In the age of imperialism, which was said to last from 1870 to 1914, was another one of those time periods where nations would compete for international power. As such, there were plenty of atrocious events that almost every imperialistic nation is responsible for, that would define this time period as one of the most gruesome time periods of mankind. At the time, it was Europe who was leading this new revolution of imperialism, and almost every country within Europe wanted a piece of this power that was waiting to be obtained, even countries as small as Belgium. The King of Belgium at the time of imperialism was King Leopold II.
Many historians hail him as a good emperor because of his positive contributions to the Church. Before Constantine's reign the church was underground and was hardly recognized as a legitimate religion, in fact Christians were recognized as cannibals (because of the ordinance of the Lord's supper) or atheists because they didn't believe in Paganism. Christianity started off small, it was an offshoot of Judaism, but it slowly became bigger and bigger and when Constantine came to power it was the second biggest religion in the Roman empire. Christianity became so popular, even Constantine himself converted making the religion the religion of the state. This made Christianity very popular, suddenly high class people and the wealthy started converting,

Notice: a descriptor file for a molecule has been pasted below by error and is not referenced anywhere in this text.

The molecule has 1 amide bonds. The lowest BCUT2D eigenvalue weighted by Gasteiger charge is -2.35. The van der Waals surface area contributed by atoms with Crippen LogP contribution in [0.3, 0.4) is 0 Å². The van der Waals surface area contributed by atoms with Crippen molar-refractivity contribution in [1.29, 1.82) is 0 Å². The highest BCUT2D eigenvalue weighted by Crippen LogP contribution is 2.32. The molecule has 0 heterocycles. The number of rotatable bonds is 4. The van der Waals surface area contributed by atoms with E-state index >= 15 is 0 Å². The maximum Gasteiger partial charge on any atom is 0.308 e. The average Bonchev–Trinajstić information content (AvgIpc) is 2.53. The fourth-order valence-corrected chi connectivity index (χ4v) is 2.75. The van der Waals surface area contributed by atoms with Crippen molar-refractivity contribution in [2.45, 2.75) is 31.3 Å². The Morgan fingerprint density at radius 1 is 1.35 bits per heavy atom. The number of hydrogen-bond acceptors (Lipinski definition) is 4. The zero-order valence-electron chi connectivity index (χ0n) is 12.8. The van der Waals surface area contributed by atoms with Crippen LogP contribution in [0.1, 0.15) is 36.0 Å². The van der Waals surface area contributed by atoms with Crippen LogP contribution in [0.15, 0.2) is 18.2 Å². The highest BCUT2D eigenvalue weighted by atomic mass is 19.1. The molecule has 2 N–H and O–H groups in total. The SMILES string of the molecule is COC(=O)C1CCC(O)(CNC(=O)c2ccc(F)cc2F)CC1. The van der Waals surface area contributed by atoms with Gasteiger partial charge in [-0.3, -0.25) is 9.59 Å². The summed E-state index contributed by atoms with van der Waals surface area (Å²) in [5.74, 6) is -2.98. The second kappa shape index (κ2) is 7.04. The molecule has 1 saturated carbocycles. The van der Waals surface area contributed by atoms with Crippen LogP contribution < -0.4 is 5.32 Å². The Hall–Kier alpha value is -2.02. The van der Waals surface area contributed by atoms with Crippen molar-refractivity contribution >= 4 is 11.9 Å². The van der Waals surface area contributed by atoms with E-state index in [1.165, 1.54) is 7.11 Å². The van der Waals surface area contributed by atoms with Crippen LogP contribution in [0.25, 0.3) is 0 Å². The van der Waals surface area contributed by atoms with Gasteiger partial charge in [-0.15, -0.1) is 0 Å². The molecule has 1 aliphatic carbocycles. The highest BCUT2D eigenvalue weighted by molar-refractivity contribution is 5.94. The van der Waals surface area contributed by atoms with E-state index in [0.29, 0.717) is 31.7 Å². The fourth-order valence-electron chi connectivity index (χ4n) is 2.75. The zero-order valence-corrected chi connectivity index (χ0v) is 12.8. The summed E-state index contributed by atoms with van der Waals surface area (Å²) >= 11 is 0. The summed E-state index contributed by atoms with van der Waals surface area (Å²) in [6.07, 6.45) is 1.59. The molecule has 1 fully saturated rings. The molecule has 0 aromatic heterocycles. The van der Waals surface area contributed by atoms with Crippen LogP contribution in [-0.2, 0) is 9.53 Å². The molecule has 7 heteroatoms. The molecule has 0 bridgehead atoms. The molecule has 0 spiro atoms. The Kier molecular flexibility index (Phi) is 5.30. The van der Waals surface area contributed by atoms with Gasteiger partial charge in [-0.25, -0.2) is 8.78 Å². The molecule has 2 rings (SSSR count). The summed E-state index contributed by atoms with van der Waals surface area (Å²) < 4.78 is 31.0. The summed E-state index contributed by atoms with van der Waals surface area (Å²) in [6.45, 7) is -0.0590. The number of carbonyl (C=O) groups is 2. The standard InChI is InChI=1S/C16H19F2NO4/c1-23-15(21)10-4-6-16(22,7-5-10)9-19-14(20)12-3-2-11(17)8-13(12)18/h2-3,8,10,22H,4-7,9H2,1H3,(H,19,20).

The only thing standing in the way of Nero’s control over the Roman empire was his mother Agrippina. While Nero grew up, she took the role of emperor and became the most influential and powerful woman of her time, until she was murdered by her own son. The reason Nero killed his mother is not completely understood, but Suetonius believed that his mother pestered him with “surveillance and criticism.” Other accounts suggest an influence from a mistress named Poppaea, who wanted to marry Nero against his mother’s wish. Whatever the reason, Nero did have a tendency towards paranoia and killed those who threatened, and perhaps his mother’s death is just one more incident where he let fear control him.
The Dutch Revolt of the sixteenth century was the result of a change in ideas of sovereignty between Charles V and Phillip II. The recently unified provinces had revolted previously, and several cities had resisted the imposition of new Habsburg laws . However, the overall reaction to the rule of Charles V had been peaceful, given the personal relationship between the sovereign and the nobility of the provinces. This was strained at times, despite this, the concession of rights to nobles had ensured loyalty to the crown. This loyalty to the sovereign is represented in the Dutch national anthem, Het Wilhelmus, in the lyrics ‘den Koning van Hispanje /heb